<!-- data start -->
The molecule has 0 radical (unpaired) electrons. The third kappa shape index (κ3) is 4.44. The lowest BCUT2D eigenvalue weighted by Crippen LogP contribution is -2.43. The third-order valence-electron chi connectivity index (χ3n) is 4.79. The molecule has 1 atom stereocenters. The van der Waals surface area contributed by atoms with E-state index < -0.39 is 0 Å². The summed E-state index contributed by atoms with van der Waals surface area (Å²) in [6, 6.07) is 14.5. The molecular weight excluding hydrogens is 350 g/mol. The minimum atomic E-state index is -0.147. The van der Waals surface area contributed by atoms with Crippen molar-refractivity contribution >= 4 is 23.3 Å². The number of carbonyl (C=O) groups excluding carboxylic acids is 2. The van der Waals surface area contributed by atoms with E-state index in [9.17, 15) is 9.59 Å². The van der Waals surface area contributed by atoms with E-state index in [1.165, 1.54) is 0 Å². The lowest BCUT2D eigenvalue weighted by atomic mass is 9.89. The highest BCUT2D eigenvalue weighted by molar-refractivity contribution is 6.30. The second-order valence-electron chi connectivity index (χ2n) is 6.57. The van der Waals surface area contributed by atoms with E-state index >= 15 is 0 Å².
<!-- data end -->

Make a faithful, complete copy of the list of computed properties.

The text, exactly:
The molecule has 0 radical (unpaired) electrons. The third kappa shape index (κ3) is 4.44. The lowest BCUT2D eigenvalue weighted by Crippen LogP contribution is -2.43. The third-order valence-electron chi connectivity index (χ3n) is 4.79. The molecule has 1 atom stereocenters. The van der Waals surface area contributed by atoms with E-state index < -0.39 is 0 Å². The summed E-state index contributed by atoms with van der Waals surface area (Å²) in [6, 6.07) is 14.5. The molecular weight excluding hydrogens is 350 g/mol. The minimum atomic E-state index is -0.147. The van der Waals surface area contributed by atoms with Crippen molar-refractivity contribution >= 4 is 23.3 Å². The number of carbonyl (C=O) groups excluding carboxylic acids is 2. The van der Waals surface area contributed by atoms with E-state index in [9.17, 15) is 9.59 Å². The van der Waals surface area contributed by atoms with E-state index in [1.165, 1.54) is 0 Å². The lowest BCUT2D eigenvalue weighted by atomic mass is 9.89. The highest BCUT2D eigenvalue weighted by molar-refractivity contribution is 6.30. The second-order valence-electron chi connectivity index (χ2n) is 6.57. The van der Waals surface area contributed by atoms with E-state index >= 15 is 0 Å².